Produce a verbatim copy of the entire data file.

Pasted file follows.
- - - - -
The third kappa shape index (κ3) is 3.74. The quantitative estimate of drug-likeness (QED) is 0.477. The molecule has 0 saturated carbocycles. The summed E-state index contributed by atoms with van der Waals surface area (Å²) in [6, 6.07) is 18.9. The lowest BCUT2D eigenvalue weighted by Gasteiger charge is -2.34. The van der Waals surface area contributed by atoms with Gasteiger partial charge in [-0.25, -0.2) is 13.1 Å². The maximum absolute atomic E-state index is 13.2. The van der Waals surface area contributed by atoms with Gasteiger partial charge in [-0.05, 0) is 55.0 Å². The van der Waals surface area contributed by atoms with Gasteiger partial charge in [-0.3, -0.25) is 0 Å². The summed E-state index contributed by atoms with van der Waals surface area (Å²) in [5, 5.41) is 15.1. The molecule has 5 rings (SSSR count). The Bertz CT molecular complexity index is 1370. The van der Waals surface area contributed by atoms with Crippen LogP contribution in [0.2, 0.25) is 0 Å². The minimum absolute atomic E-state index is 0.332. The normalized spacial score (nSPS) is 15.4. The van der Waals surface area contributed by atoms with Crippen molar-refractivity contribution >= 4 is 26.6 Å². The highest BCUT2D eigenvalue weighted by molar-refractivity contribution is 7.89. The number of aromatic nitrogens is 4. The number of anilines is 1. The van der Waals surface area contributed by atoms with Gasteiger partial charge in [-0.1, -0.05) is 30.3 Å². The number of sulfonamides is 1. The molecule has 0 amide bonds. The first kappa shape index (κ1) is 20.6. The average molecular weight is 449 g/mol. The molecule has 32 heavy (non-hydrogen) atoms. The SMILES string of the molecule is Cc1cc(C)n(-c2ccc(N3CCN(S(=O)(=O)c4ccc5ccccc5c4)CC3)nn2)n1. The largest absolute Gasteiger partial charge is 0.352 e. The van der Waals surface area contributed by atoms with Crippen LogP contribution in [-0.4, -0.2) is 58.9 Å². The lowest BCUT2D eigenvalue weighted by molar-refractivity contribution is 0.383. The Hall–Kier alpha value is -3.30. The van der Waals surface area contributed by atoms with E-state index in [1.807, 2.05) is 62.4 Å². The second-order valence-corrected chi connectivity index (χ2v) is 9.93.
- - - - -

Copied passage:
The third kappa shape index (κ3) is 3.74. The quantitative estimate of drug-likeness (QED) is 0.477. The molecule has 0 saturated carbocycles. The summed E-state index contributed by atoms with van der Waals surface area (Å²) in [6, 6.07) is 18.9. The lowest BCUT2D eigenvalue weighted by Gasteiger charge is -2.34. The van der Waals surface area contributed by atoms with Gasteiger partial charge in [-0.25, -0.2) is 13.1 Å². The maximum absolute atomic E-state index is 13.2. The van der Waals surface area contributed by atoms with Gasteiger partial charge in [-0.05, 0) is 55.0 Å². The van der Waals surface area contributed by atoms with Gasteiger partial charge in [-0.3, -0.25) is 0 Å². The summed E-state index contributed by atoms with van der Waals surface area (Å²) in [5, 5.41) is 15.1. The molecule has 5 rings (SSSR count). The Bertz CT molecular complexity index is 1370. The van der Waals surface area contributed by atoms with Crippen LogP contribution in [0.2, 0.25) is 0 Å². The minimum absolute atomic E-state index is 0.332. The normalized spacial score (nSPS) is 15.4. The van der Waals surface area contributed by atoms with Crippen molar-refractivity contribution >= 4 is 26.6 Å². The highest BCUT2D eigenvalue weighted by molar-refractivity contribution is 7.89. The number of aromatic nitrogens is 4. The number of anilines is 1. The van der Waals surface area contributed by atoms with Gasteiger partial charge in [-0.1, -0.05) is 30.3 Å². The number of sulfonamides is 1. The molecule has 0 amide bonds. The first kappa shape index (κ1) is 20.6. The average molecular weight is 449 g/mol. The molecule has 32 heavy (non-hydrogen) atoms. The SMILES string of the molecule is Cc1cc(C)n(-c2ccc(N3CCN(S(=O)(=O)c4ccc5ccccc5c4)CC3)nn2)n1. The largest absolute Gasteiger partial charge is 0.352 e. The van der Waals surface area contributed by atoms with Crippen LogP contribution in [-0.4, -0.2) is 58.9 Å². The lowest BCUT2D eigenvalue weighted by molar-refractivity contribution is 0.383. The Hall–Kier alpha value is -3.30. The van der Waals surface area contributed by atoms with E-state index in [1.807, 2.05) is 62.4 Å². The second-order valence-corrected chi connectivity index (χ2v) is 9.93.